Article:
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"No Reply"

Categories: Beatles songs

Not precisely yer standard bouncy Beatles beginner for an album, "No Reply" picks up perfectly from where "I'll Be Back" had left off on A Hard Day's Night, and sets the scene impeccably for the sombre tone which characterizes both For Sale and '65. The demo||329||]] and [[early take on Anthology bear testimony to the way they worked on it, even as the tapes were rolling; showing, in turn, two things: just how pressed The Beatles were for time on this album, and how much more faith EMI were now willing to place in them.

No intro: in comes the double-tracked Lennon like a knife:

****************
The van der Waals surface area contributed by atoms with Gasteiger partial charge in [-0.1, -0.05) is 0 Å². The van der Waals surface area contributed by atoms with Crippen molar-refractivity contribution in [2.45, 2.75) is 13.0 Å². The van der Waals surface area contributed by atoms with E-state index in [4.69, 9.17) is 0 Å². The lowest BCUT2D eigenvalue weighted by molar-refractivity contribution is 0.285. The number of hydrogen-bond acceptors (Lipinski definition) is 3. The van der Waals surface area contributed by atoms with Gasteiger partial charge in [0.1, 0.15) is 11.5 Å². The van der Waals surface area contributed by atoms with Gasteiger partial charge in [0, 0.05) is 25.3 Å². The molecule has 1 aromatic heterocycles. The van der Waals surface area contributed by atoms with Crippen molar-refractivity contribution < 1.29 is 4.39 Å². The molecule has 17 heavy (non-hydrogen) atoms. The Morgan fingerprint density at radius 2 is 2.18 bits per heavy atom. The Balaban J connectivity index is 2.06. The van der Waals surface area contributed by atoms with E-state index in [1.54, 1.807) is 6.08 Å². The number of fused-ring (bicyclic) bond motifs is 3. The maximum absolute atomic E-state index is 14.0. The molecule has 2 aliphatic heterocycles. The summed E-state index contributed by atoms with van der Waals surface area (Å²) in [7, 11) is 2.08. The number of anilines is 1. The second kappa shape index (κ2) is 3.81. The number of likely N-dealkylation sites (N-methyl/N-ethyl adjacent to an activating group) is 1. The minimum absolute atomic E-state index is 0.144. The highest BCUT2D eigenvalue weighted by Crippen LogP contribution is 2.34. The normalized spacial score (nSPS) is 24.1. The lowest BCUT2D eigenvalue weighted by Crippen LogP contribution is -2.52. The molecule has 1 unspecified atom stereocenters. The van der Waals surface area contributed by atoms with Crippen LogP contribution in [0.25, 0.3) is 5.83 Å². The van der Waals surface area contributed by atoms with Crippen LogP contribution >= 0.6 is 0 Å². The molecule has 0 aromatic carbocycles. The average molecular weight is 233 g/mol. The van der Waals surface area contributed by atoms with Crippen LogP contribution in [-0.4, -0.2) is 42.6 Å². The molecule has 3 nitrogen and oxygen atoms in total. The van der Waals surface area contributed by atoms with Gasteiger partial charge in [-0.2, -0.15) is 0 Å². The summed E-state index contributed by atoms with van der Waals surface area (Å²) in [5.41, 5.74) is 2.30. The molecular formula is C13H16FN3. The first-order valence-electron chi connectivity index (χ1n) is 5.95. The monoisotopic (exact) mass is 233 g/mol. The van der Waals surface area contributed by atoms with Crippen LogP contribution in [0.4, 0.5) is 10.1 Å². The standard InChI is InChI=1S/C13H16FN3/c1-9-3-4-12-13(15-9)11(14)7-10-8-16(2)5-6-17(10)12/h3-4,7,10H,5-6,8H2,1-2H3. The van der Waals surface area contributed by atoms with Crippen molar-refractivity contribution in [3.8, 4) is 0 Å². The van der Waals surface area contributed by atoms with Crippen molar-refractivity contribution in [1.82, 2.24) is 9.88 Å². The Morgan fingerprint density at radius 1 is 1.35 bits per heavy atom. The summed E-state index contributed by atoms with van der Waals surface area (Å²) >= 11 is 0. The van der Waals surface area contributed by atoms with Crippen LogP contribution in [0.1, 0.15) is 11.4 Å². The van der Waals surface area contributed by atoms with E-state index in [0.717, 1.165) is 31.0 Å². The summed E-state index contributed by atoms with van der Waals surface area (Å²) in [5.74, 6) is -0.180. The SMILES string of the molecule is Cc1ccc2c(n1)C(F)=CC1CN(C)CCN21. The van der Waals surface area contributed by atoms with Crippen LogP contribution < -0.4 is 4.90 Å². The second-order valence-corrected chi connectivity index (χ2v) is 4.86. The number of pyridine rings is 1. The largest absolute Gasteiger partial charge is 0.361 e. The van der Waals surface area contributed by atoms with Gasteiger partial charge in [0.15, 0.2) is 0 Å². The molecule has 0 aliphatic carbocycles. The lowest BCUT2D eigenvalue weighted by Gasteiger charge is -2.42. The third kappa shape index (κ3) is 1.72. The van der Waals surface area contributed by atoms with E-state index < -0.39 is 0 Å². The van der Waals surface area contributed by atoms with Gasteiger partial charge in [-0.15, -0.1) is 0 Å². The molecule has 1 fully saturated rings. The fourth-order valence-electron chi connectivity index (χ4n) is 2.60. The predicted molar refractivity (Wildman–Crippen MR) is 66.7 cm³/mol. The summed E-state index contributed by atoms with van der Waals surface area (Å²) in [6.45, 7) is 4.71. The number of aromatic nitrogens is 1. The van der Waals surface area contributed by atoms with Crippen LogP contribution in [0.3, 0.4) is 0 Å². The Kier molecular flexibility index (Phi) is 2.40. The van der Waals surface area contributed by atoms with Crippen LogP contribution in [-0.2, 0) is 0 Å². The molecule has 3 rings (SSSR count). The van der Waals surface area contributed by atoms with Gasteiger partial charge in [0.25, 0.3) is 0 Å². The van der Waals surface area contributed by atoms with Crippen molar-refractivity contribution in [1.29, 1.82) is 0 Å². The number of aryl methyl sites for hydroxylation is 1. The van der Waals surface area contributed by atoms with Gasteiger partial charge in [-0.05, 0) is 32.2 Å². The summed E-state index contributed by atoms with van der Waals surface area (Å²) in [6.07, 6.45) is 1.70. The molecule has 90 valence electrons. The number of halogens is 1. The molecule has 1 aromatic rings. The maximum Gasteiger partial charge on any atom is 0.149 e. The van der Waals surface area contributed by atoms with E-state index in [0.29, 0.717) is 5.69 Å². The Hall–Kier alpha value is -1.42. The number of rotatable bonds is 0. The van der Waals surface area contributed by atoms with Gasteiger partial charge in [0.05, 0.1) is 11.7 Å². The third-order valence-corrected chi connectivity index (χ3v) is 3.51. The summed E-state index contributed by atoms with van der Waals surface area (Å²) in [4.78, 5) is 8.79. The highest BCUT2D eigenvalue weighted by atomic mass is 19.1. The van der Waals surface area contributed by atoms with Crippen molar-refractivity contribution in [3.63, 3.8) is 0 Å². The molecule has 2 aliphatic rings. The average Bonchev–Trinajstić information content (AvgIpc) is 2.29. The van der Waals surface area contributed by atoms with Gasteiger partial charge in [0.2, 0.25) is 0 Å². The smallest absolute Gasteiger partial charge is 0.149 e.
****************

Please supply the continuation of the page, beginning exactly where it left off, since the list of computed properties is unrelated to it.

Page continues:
This happened once before,
When I came to your door,
No reply!


Whilst it was by no means the first time he'd explored the theme of a doomed relationship, there's an agonized intensity here which he'd only previously hinted at. "I nearly died!" he wails, with McCartney's high harmony completing the sense of inconsolable despair.

From the lilting lament of the verse, with George's exquisite acoustic teardrops splashing between the downbeat rhythmic strum, and Ringo jilting his beloved cymbals to add to the sobriety, the bridge surges up into an impassioned plea for another chance, Paul once again backing him up with moral support:

If I were you, I'd realize that I
Love you more than any other guy...


You can't help but feel, however, that it's a hopeless attempt — and that he knows it. George Martin's piano helps to compound the impression, and those handclaps sound like someone's punching the wall. Then, back to a repetition of the second verse, "This happened once before": but this time it happens with John's voice unadorned, as if to highlight his bitter sense of rejection.

No reply! No reply!
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